Often I’ll answer the question that wasn’t asked.  I’ll give the answer that I want everyone in the silent majority to hear. You have to be careful with this because you do need to answer the question you were asked.  But you want to work into your answer the other information that you need to get out to the audience.  In other words don’t be rude, be sure that you answer what was asked, but you can go far beyond that into the info you want everyone to get.

I strongly suggest that you avoid what the Sunday morning talk shows do.  Which is refuse to the answer the question at all, but instead make their statement.  We’ve all heard the politician asked the question about the tough budget and he answers with his stance on abortion.  If you try to do that you’ll get called out for it (said the voice of experience).  So be sure that you don’t stray too far from the original topic.

This technique allows you to respond to the comments that you might ordinarily ignore.  For instance if the occasional person lobs a hand-grenade like “Your products suck!”  You now have an opportunity to say something like, “According to the survey conducted by XYZ most of our customers feel our products are superior to the competition.  But we know we’re not perfect- how would you suggest we can improve?”

The person who threw that particular grenade may or may not answer you.  But you got an opportunity to tell the 90% about that wonderful survey that shows that you’re superior.

And as I’ve said here before, when you show that you’re willing to defend yourself your advocates will come to defend you too.  And the beauty of advocates is that they will take on the really tough ones, the unfair ones, the ones you don’t have a good answer for.   When someone criticizes someone that you like unfairly you want to defend them.  And that’s exactly what your advocates will do.

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A Live Conversation With a Thief

February 1st, 2011 · 6 Comments

A friend of mine on Facebook was hacked today.  And the criminal who took over their account started the old “We’re on vacation and we got mugged can you send money scam” with me via Facebook IM.

I found it extremely frustrating to be chatting with this thief while I tried feverishly to contact this friend on other channels that I hoped weren’t also compromised.  I really hate thieves and talking to this one was infuriating. I wanted to hit a button and send them a huge shock right through their keyboard.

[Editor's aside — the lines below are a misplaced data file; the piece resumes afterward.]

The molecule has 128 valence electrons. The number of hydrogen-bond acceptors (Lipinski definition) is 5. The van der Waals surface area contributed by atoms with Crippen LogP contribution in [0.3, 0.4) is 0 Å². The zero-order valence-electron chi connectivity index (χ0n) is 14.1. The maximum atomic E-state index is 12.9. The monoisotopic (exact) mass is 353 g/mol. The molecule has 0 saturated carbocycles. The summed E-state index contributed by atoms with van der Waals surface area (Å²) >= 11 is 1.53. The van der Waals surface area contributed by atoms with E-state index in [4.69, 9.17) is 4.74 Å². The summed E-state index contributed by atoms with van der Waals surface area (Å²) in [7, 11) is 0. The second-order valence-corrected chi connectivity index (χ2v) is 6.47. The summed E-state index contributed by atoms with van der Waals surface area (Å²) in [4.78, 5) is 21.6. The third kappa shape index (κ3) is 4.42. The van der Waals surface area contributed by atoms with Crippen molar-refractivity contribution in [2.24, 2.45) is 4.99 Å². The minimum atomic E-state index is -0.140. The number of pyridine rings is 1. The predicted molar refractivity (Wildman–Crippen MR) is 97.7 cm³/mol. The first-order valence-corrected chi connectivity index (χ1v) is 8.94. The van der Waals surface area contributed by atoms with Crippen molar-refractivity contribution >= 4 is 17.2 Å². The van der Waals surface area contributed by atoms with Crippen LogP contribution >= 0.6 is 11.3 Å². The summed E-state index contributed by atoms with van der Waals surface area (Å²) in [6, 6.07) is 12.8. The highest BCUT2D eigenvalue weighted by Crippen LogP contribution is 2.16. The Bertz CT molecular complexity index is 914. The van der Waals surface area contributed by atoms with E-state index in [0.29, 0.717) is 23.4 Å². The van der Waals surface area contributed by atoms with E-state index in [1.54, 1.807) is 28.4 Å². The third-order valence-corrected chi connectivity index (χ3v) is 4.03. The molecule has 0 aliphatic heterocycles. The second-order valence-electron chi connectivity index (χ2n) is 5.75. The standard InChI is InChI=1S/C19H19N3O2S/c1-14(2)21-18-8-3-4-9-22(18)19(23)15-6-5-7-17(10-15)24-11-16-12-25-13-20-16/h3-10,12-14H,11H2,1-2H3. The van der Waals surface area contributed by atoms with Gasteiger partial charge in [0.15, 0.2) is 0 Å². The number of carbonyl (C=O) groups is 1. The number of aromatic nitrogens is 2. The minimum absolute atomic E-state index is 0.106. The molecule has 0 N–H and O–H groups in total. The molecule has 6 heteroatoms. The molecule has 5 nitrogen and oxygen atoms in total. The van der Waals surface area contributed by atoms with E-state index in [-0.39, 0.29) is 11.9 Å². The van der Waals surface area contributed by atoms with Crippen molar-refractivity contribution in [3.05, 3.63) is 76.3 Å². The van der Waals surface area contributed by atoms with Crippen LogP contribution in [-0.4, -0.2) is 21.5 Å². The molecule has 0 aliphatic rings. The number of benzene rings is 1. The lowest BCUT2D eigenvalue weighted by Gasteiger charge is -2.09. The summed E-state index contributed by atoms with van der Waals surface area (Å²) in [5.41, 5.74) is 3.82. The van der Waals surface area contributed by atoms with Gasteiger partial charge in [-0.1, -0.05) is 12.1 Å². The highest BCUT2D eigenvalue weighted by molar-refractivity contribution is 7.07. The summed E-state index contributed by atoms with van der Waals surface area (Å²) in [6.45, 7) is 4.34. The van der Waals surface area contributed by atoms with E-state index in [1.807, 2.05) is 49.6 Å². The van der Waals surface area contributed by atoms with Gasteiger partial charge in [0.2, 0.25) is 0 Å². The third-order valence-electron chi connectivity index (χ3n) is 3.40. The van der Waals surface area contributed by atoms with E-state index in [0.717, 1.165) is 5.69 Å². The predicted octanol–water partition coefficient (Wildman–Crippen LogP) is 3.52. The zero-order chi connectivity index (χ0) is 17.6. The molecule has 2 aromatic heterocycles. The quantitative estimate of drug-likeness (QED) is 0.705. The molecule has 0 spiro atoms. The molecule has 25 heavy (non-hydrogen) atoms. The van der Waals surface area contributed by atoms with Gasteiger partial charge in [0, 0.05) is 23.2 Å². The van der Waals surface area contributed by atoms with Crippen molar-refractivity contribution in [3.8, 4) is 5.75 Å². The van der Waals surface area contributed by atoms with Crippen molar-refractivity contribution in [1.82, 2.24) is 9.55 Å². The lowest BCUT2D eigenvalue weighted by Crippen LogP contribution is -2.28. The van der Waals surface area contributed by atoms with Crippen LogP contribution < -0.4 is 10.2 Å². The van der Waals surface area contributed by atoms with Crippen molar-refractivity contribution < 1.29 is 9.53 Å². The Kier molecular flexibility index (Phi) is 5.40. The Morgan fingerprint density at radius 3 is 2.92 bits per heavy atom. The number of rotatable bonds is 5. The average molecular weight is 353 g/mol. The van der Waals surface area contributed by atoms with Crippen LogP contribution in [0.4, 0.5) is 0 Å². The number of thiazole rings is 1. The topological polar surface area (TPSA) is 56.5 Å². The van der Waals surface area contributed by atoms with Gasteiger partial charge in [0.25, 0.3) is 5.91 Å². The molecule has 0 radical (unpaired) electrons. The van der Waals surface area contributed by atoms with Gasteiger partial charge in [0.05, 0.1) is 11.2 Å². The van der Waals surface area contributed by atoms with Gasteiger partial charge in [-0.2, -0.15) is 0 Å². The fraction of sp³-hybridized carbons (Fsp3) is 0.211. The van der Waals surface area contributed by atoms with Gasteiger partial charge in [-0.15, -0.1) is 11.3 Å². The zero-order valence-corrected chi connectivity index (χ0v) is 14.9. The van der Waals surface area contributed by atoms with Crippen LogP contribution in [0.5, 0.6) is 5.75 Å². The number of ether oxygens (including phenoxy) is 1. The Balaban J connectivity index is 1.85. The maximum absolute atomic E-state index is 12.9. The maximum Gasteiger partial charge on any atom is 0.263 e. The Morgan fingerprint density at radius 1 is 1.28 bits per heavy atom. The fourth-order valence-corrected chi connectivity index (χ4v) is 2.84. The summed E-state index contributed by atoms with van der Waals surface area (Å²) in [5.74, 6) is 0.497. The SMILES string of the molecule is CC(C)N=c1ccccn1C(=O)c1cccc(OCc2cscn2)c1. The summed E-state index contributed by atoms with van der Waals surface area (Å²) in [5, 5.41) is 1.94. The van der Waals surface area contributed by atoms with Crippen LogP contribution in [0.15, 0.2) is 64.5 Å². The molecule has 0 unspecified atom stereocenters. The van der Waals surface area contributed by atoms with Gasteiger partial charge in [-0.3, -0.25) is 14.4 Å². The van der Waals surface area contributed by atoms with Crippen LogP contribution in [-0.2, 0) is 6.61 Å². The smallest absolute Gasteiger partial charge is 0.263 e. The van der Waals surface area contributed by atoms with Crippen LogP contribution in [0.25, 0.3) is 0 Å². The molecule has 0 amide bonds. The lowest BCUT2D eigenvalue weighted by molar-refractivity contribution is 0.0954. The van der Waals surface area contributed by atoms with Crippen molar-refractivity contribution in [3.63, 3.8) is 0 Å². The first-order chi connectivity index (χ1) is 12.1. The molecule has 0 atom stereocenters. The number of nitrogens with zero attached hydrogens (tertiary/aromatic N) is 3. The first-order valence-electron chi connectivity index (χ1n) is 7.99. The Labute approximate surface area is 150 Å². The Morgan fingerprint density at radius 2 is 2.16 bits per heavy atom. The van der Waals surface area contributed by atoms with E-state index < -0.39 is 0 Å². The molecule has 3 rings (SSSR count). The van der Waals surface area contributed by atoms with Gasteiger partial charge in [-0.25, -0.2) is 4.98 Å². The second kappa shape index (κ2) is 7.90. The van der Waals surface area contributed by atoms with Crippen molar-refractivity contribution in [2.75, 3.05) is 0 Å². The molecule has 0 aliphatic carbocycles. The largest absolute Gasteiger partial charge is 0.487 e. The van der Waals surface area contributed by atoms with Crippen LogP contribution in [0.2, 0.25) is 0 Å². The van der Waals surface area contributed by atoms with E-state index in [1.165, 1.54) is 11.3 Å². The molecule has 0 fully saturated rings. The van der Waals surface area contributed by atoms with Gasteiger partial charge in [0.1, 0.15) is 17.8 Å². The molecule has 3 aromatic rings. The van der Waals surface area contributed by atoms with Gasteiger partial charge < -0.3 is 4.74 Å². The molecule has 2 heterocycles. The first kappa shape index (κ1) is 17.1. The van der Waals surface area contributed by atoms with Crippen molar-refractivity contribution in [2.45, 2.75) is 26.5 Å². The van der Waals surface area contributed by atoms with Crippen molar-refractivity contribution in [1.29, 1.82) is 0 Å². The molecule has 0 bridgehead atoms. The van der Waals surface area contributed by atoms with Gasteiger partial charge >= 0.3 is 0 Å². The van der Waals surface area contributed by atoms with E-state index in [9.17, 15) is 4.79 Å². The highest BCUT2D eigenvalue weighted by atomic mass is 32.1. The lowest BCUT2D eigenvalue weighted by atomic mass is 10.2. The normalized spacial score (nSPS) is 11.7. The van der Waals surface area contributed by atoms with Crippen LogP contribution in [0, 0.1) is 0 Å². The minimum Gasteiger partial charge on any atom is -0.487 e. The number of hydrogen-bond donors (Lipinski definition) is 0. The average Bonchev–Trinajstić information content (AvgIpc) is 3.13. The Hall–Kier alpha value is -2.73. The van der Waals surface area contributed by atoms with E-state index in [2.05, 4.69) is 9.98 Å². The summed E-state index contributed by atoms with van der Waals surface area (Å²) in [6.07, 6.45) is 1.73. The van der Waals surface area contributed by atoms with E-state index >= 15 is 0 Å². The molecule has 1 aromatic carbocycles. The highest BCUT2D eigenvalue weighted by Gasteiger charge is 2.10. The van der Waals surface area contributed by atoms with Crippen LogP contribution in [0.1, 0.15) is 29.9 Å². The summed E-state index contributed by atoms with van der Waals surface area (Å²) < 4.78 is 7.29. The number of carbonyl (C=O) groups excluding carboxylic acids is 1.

Here is the dialog:

Because this friend is somewhat distant and we’ve not spoken in months I knew at this moment that it was a scam.  My friend wouldn’t call on me for help in this kind of a case.  I’m much too distant a friend to call upon in a case like this.

I decided to string them along while I contacted my friend.  I decided that it was going to be impossible to get in touch with Facebook quickly enough to do anything.  I felt that if I could take up more of their time at least they wouldn’t be scamming anyone else while they were trying to work me.

At this point the scammer/thief dropped off line.  My friend called me a few minutes later and said they had been contacted by others as well.  They’ve started the recovery process, which I’ve been through and I documented here.

There are lots of things to analyze in this conversation. But I’m not going to waste time on it.  Suffice it to say that it’s shocking and disturbing that someone tries to do these things and prey upon people’s good nature.  Guard yourself and never ever send anyone money without speaking with them on the phone.

I wish there were more I could do.  I’m afraid they are out there scamming more and more people even as you read this.  If you have any suggestions for more that I could do please let me know in the comments.

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Customer Service 101

January 28th, 2011 · 1 Comment

Sometimes we concentrate so much on the minutia of technology that we forget the basics.  Things like saying, “Thank You” and remembering that the customer always comes first.  Making them feel as welcome as possible, online and off.

In the New York area we’ve had an especially heavy snow fall this winter and it’s a big problem.  It’s a problem for businesses for safety, but if you think just safety then you end up with this:

This is my local dry cleaner. I’ve used them for 15 years.  What you can’t see from this picture is the 6″ deep puddle of slush and ice that is formed by the 3 foot wide path he’s cut in the snow bank.  It’s a mess and you must be wearing serious boots to visit his store.